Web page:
Women’s Marketing, the leading independent marketing services agency for high-growth brands, has released its 2017 Beauty Marketing Trends report. Offering deep insights into the latest consumer trends and analytics for the cosmetic industry, here’s what we learned:
- One signature product + stellar branding = success: Gone are the days of unwavering brand loyalty. Today’s consumers tend to trust individual products rather than fully committing to one brand. So, beauty companies no longer need to offer a complete line. Instead, they just need one standout product that becomes their signature item like Pat McGrath’s Lust 004 Lipkit or Urban Decay’s Naked Smoky eyeshadow palette. But, as the beauty market becomes more crowded, marketers in 2017 will need to find new and compelling ways to tell their brand’s story and differentiate themselves.
- Dazzle-me displays are key: Shopping is no longer transactional, it’s experiential. Female consumers (we’re looking at you, Millennials) demand an immersive, personalized experience that integrates the latest technology and in-store beauty advisory. In 2017, we’ll see technology that enhances this retail experience, but also acts as a sales tool. We’ll see augmented reality mirrors that allow customers to “try on” makeup virtually—then 3D print the product in her perfect shade! We’ll also see apps for crowdsourced makeup photos, allowing shoppers to serve as real-time models.
- Web-based research reigns supreme:The number of women searching online for beauty advice and info is up 11 percent since 2014. In the US, and globally, the web is now the primary source for learning about new cosmetic products as well as the latest beauty trends and techniques.
- Online shopping may increase: While 50 percent of women still buy most of their beauty products in stores, Women’s Marketing research points to an upward trend of online beauty product buying online in 2017. The report drove home the point that as many women shop for beauty on Amazon as specialty retailers like Sephora and Ulta. While buying beauty is experiential in nature with a need to “try before you buy,” new technology and apps are offering an enhanced beauty shopping experience, ease of online replenishment, and the perception that better prices can be found online—all tough things for brick-and-mortar retailers to combat.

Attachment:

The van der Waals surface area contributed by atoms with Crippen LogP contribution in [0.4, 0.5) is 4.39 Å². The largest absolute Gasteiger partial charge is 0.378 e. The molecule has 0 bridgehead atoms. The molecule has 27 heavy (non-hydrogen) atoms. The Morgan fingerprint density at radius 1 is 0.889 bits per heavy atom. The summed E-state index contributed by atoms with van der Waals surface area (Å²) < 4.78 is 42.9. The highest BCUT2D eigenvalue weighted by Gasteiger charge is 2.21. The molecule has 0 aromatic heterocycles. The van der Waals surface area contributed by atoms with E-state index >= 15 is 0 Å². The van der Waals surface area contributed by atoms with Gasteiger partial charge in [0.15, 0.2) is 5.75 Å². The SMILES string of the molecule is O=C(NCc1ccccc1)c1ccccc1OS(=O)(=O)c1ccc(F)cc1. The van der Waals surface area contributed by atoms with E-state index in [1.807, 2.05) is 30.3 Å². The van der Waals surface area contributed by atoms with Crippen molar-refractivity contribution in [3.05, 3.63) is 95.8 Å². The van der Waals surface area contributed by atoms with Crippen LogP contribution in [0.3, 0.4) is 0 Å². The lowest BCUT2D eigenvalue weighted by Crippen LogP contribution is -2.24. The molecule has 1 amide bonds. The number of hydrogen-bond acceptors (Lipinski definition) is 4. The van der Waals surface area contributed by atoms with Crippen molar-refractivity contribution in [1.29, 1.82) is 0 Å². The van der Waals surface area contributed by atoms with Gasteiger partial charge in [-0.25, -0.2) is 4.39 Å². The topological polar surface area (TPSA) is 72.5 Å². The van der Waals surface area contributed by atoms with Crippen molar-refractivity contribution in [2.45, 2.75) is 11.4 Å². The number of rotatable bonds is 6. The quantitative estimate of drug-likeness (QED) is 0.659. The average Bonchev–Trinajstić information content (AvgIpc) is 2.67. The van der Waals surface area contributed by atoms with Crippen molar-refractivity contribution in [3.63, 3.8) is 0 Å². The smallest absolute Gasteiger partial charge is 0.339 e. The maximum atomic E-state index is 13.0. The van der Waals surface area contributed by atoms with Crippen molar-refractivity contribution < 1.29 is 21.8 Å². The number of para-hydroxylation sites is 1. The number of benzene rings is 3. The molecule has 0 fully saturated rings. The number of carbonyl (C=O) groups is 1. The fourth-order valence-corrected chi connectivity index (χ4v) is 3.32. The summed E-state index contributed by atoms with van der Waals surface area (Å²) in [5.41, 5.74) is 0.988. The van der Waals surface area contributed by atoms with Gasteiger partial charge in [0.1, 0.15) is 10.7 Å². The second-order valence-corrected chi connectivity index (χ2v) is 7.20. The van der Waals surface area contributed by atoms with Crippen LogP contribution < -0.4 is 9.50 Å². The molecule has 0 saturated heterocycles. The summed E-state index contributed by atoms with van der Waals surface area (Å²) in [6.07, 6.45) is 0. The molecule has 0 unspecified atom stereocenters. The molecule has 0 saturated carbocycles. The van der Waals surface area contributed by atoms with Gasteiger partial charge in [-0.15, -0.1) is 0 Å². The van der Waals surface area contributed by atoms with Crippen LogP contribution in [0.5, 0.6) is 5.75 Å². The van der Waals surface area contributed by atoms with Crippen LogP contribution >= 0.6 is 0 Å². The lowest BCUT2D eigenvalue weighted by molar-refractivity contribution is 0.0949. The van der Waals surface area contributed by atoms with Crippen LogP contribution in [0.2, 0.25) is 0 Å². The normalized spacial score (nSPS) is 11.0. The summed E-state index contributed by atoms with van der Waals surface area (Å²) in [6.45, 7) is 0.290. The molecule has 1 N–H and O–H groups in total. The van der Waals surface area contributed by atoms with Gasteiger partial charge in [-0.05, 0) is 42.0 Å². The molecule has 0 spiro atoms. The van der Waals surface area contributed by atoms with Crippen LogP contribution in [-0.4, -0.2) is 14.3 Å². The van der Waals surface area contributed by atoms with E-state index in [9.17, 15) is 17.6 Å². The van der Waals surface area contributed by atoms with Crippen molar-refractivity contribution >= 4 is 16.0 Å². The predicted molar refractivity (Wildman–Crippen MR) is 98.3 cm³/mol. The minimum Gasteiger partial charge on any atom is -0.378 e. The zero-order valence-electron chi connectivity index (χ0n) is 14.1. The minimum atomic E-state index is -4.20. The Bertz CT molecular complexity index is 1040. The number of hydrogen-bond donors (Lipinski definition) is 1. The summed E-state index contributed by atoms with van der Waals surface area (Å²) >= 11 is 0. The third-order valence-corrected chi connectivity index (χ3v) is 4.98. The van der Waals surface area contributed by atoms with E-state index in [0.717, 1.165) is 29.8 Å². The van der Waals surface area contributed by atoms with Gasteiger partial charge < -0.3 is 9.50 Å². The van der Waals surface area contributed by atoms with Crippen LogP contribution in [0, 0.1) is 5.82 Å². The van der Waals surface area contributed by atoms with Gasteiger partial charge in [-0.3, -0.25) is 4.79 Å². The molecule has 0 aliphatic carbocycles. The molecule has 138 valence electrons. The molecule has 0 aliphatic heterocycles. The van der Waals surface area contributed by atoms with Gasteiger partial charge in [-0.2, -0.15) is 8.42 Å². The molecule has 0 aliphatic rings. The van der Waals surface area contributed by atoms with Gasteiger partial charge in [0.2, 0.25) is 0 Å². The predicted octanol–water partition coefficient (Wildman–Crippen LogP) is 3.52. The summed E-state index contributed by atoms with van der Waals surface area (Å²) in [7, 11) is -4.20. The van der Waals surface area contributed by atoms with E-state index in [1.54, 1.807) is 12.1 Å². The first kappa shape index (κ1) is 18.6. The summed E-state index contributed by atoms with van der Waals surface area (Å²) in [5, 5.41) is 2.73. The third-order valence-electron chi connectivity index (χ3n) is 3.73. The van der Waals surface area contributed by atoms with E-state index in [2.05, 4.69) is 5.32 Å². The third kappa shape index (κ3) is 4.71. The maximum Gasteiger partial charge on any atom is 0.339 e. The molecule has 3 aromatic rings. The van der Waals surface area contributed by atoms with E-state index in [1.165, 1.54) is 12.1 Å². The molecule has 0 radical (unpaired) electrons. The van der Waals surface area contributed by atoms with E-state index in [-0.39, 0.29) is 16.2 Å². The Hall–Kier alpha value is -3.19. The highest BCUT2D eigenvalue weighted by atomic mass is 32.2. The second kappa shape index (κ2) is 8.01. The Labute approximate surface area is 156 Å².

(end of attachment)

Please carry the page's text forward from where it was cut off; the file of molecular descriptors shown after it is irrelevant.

- It pays to be social: Social media has been integral in launching indie beauty brands as well as supporting household brand names. In 2017, it will remain key in continuing to build brand awareness, transparency, and consumer trust. The challenge: the changing algorithms on Facebook, Instagram, and YouTube are driving brands to invest more in paid social media content to get eyes on their news and products. Demographic targeting, community management, and social listening will also remain critical for brands in the social space.
- Influencer Marketing: Beauty bloggers and vloggers are essential ingredients in a brand’s marketing mix, but partnering with the right ones is the secret sauce. This year, marketers will become more tuned in to selecting influencers that will meet their marketing KPIs and align with their brand. They will also key in on leveraging the best platforms for their target audience as well as the latest, most reliable technology to track campaign success.
- Inclusivity is important: Hispanic, black, and asian consumers are highly invested in beauty and report above-average spending on haircare and skincare products. In 2017 and beyond, smart marketers will continue to consider this wide range of consumers when developing products and creative.
- Indie Brands Rock: Indie beauty brands are taking the cosmetic industry by storm, continuing to gain momentum in 2017. This is due to product innovation and the major shift in the way consumers discover and buy beauty. Indie brands offer fresh and authentic brand stories and a unique point of view perfect for the younger consumers who crave products that feel special and one of a kind.
In 2017, it will be critical for brands to establish themselves with unique, individual products. It will be equally important for these companies to support these products—and its overall brand—with a strong online and social media presence, further supported by influencer marketing and visual merchandising like open-sell cosmetic displays. Combining the top eight takeaways listed above, your cosmetic company will be sure to turn heads and drive sales.